Stage 5, Conjunctive Faith, Fowler describes as being unusual before mid-life and is marked by an "opening to the voices of one's 'deeper self.'" It entails "--a capacity to see and be in one's or one's group's most powerful meanings, while simultaneously recognizing that they are relative, partial and inevitable distorting apprehensions of transcendent reality." He continues, "But this stage remains divided. It lives and acts between an untransformed world and a transforming vision and loyalties. In some few cases this division yields to the call of the radical actualization that we call Stage 6."

Fowler describes 6 stages of faith that the "healthy" person will traverse in the course of his or her lifetime. He is quick, though, to point out that people who linger too long in any one stage get themselves into trouble.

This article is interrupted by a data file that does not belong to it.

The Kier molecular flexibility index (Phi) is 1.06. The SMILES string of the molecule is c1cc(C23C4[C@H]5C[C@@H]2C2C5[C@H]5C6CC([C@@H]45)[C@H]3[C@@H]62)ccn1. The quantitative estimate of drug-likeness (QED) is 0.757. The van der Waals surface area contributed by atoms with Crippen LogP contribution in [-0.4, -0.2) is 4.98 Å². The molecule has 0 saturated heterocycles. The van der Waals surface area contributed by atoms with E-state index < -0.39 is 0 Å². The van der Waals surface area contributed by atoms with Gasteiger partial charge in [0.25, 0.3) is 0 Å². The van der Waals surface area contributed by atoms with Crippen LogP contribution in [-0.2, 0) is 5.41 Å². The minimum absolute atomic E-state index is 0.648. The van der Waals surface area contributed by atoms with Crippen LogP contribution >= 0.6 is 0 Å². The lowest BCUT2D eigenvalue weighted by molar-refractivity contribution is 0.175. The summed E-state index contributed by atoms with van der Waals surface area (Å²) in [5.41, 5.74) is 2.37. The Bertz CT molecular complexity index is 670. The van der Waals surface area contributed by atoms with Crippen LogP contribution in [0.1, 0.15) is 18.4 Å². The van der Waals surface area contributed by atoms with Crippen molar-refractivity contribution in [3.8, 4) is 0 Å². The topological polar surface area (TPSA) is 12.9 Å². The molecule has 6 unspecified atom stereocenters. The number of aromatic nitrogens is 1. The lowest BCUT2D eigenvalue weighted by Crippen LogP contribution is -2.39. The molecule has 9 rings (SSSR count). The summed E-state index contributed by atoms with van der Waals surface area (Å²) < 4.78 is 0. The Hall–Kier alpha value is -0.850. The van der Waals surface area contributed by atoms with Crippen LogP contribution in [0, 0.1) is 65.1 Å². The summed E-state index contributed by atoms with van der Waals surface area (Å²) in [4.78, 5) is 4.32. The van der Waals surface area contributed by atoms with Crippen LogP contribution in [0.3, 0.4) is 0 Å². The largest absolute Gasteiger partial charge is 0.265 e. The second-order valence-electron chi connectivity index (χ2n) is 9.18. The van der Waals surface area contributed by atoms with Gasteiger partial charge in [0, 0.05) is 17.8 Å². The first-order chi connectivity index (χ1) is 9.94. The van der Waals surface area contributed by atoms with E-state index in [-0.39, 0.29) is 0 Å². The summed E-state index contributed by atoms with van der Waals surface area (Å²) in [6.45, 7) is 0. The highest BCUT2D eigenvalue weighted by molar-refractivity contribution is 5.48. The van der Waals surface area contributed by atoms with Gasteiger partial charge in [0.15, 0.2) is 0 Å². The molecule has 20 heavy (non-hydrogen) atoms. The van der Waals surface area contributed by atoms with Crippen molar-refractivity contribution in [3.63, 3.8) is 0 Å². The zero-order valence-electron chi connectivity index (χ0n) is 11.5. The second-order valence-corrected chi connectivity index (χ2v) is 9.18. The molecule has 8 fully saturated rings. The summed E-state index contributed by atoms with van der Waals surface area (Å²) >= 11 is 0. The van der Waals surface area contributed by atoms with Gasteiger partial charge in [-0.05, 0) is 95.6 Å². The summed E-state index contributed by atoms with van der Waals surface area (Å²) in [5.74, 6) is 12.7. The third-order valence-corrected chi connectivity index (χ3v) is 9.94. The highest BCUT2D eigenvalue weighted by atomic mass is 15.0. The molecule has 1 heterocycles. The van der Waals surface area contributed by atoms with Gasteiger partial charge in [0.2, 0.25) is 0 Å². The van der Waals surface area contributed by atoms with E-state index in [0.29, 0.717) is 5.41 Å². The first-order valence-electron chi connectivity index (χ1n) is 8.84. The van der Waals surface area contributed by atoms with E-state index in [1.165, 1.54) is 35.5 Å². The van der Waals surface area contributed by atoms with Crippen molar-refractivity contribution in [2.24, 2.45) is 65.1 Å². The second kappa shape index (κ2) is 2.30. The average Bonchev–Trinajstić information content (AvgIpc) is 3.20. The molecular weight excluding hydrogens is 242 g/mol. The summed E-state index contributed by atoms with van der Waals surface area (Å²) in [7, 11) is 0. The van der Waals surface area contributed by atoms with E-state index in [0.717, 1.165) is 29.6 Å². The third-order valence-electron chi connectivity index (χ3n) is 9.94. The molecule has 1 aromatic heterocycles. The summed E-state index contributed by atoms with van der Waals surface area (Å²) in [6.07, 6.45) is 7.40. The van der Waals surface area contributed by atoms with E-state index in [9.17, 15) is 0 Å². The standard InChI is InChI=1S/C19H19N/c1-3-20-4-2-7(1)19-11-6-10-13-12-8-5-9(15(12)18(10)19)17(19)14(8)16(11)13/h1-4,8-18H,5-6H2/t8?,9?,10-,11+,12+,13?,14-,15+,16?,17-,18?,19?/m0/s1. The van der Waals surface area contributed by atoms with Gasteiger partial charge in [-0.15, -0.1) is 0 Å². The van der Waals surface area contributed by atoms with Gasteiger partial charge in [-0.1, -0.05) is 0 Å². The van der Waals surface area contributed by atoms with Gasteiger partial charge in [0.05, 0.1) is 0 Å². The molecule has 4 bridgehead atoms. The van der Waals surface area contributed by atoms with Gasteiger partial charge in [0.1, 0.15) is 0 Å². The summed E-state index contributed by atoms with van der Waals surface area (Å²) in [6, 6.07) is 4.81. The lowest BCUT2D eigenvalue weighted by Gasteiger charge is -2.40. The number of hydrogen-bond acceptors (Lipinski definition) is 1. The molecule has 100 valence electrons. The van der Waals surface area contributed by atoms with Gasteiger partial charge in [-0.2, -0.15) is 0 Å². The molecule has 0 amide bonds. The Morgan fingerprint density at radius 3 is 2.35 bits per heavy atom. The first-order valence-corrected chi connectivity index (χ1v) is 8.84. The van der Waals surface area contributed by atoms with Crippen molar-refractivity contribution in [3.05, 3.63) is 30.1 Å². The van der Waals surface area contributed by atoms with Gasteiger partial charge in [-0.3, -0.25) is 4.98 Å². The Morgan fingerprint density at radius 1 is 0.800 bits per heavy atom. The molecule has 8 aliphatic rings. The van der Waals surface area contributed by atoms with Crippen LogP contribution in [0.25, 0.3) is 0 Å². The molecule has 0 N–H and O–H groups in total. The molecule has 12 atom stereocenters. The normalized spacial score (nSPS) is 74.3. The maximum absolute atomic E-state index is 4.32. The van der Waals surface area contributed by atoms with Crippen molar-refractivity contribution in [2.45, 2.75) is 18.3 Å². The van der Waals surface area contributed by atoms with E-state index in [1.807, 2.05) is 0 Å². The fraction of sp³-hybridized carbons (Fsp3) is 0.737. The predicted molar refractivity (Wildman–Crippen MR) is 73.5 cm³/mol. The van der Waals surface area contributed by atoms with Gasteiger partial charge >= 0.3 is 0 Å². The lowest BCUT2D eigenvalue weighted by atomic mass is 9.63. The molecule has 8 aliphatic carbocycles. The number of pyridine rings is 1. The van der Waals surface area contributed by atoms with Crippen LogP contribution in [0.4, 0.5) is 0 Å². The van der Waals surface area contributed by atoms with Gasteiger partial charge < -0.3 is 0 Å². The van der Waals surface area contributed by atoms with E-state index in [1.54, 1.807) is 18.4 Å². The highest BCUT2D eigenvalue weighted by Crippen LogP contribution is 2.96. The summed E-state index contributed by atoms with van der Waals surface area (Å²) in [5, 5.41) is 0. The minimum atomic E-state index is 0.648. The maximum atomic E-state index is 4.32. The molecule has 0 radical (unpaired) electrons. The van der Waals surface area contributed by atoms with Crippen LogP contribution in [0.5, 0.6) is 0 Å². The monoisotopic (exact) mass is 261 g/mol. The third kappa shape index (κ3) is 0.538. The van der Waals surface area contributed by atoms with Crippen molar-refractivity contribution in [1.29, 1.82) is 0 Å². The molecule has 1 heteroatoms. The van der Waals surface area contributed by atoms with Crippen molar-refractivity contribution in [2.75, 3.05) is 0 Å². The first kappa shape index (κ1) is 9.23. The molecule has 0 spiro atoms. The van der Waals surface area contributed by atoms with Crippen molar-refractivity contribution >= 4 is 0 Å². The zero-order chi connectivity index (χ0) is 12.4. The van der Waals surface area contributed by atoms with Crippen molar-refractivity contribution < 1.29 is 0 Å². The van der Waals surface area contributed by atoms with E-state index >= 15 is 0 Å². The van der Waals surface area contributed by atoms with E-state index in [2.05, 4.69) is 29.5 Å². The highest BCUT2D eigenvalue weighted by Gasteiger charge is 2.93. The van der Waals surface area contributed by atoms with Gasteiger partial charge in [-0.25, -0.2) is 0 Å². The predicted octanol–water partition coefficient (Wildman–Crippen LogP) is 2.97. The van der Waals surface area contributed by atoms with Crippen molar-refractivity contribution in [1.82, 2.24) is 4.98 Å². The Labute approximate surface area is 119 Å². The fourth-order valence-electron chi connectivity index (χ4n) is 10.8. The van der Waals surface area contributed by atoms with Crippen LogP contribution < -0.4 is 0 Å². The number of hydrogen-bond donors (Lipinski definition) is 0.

While many people struggle being stuck, others seem to move through the "stages" at seemingly lightning speed. Very recently I corresponded with a young man who had had a long and avid interest in Zen. His relatively young age did not prepare me for his advanced spiritual development, yet I knew the amount of time one spends in each "stage" will be different for each of us and dependent not only on our environment but on the effort we put into it, and on our innate aptitude for spiritual growth. Our speed through the stages can also vary over the course of our lives - sudden bursts forward can be triggered by life events - often tragedies that shatter our lives, destroying our complacency.